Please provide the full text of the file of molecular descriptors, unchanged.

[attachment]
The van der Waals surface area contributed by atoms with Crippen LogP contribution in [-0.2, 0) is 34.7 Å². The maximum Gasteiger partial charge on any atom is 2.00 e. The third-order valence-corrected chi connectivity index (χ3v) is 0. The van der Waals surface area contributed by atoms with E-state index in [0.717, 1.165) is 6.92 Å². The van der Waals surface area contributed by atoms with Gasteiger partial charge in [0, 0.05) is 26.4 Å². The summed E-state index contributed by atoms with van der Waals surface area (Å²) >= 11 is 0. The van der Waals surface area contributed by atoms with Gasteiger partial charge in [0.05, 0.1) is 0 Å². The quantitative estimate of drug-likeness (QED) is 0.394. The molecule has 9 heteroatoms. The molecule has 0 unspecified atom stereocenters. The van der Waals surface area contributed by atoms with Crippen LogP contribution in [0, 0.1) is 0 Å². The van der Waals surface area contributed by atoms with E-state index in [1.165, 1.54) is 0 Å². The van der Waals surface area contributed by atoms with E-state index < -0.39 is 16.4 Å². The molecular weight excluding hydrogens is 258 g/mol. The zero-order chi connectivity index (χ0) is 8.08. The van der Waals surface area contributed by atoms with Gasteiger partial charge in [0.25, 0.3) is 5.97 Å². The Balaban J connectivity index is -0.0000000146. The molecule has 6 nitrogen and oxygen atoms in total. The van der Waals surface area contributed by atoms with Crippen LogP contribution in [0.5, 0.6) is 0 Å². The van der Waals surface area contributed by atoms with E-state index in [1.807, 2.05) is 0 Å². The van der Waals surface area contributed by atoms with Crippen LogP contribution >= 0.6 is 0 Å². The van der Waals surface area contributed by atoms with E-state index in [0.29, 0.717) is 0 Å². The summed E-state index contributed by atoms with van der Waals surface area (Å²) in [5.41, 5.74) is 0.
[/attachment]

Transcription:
The van der Waals surface area contributed by atoms with Crippen LogP contribution in [-0.2, 0) is 34.7 Å². The maximum Gasteiger partial charge on any atom is 2.00 e. The third-order valence-corrected chi connectivity index (χ3v) is 0. The van der Waals surface area contributed by atoms with E-state index in [0.717, 1.165) is 6.92 Å². The van der Waals surface area contributed by atoms with Gasteiger partial charge in [0, 0.05) is 26.4 Å². The summed E-state index contributed by atoms with van der Waals surface area (Å²) >= 11 is 0. The van der Waals surface area contributed by atoms with Gasteiger partial charge in [0.05, 0.1) is 0 Å². The quantitative estimate of drug-likeness (QED) is 0.394. The molecule has 9 heteroatoms. The molecule has 0 unspecified atom stereocenters. The van der Waals surface area contributed by atoms with Crippen LogP contribution in [0, 0.1) is 0 Å². The van der Waals surface area contributed by atoms with E-state index in [1.165, 1.54) is 0 Å². The van der Waals surface area contributed by atoms with E-state index < -0.39 is 16.4 Å². The molecular weight excluding hydrogens is 258 g/mol. The zero-order chi connectivity index (χ0) is 8.08. The van der Waals surface area contributed by atoms with Gasteiger partial charge in [0.25, 0.3) is 5.97 Å². The Balaban J connectivity index is -0.0000000146. The molecule has 6 nitrogen and oxygen atoms in total. The van der Waals surface area contributed by atoms with Crippen LogP contribution in [0.5, 0.6) is 0 Å². The van der Waals surface area contributed by atoms with E-state index in [1.807, 2.05) is 0 Å². The van der Waals surface area contributed by atoms with Crippen LogP contribution >= 0.6 is 0 Å². The van der Waals surface area contributed by atoms with E-state index in [0.29, 0.717) is 0 Å². The summed E-state index contributed by atoms with van der Waals surface area (Å²) in [5.41, 5.74) is 0.